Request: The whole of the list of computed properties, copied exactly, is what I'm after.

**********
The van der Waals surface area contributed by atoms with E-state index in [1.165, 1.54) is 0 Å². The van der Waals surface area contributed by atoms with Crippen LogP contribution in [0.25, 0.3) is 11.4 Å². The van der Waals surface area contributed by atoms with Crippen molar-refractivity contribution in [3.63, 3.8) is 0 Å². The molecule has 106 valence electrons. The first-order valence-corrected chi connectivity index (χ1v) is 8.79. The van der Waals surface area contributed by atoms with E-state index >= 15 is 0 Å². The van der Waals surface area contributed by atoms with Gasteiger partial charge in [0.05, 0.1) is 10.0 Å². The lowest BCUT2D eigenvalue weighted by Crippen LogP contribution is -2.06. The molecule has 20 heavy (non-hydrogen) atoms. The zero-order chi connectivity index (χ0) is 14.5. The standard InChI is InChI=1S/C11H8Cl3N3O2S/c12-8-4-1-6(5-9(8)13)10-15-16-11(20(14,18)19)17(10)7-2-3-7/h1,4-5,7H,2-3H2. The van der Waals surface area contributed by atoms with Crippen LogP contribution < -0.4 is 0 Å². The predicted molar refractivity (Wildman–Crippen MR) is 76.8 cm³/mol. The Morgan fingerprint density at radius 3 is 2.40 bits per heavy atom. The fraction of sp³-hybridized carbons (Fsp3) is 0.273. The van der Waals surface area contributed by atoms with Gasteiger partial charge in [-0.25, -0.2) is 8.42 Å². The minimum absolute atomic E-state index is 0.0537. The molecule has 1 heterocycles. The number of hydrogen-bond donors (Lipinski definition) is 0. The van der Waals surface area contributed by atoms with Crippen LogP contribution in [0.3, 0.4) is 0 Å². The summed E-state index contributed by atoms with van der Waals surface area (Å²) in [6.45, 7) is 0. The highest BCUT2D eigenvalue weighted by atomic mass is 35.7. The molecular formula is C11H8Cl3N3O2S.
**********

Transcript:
The van der Waals surface area contributed by atoms with E-state index in [1.165, 1.54) is 0 Å². The van der Waals surface area contributed by atoms with Crippen LogP contribution in [0.25, 0.3) is 11.4 Å². The van der Waals surface area contributed by atoms with Crippen molar-refractivity contribution in [3.63, 3.8) is 0 Å². The molecule has 106 valence electrons. The first-order valence-corrected chi connectivity index (χ1v) is 8.79. The van der Waals surface area contributed by atoms with E-state index >= 15 is 0 Å². The van der Waals surface area contributed by atoms with Gasteiger partial charge in [0.05, 0.1) is 10.0 Å². The lowest BCUT2D eigenvalue weighted by Crippen LogP contribution is -2.06. The molecule has 20 heavy (non-hydrogen) atoms. The zero-order chi connectivity index (χ0) is 14.5. The standard InChI is InChI=1S/C11H8Cl3N3O2S/c12-8-4-1-6(5-9(8)13)10-15-16-11(20(14,18)19)17(10)7-2-3-7/h1,4-5,7H,2-3H2. The van der Waals surface area contributed by atoms with Crippen LogP contribution < -0.4 is 0 Å². The predicted molar refractivity (Wildman–Crippen MR) is 76.8 cm³/mol. The Morgan fingerprint density at radius 3 is 2.40 bits per heavy atom. The fraction of sp³-hybridized carbons (Fsp3) is 0.273. The van der Waals surface area contributed by atoms with Gasteiger partial charge in [-0.25, -0.2) is 8.42 Å². The minimum absolute atomic E-state index is 0.0537. The molecule has 1 heterocycles. The number of hydrogen-bond donors (Lipinski definition) is 0. The van der Waals surface area contributed by atoms with Crippen LogP contribution in [0.3, 0.4) is 0 Å². The summed E-state index contributed by atoms with van der Waals surface area (Å²) in [6.45, 7) is 0. The highest BCUT2D eigenvalue weighted by atomic mass is 35.7. The molecular formula is C11H8Cl3N3O2S.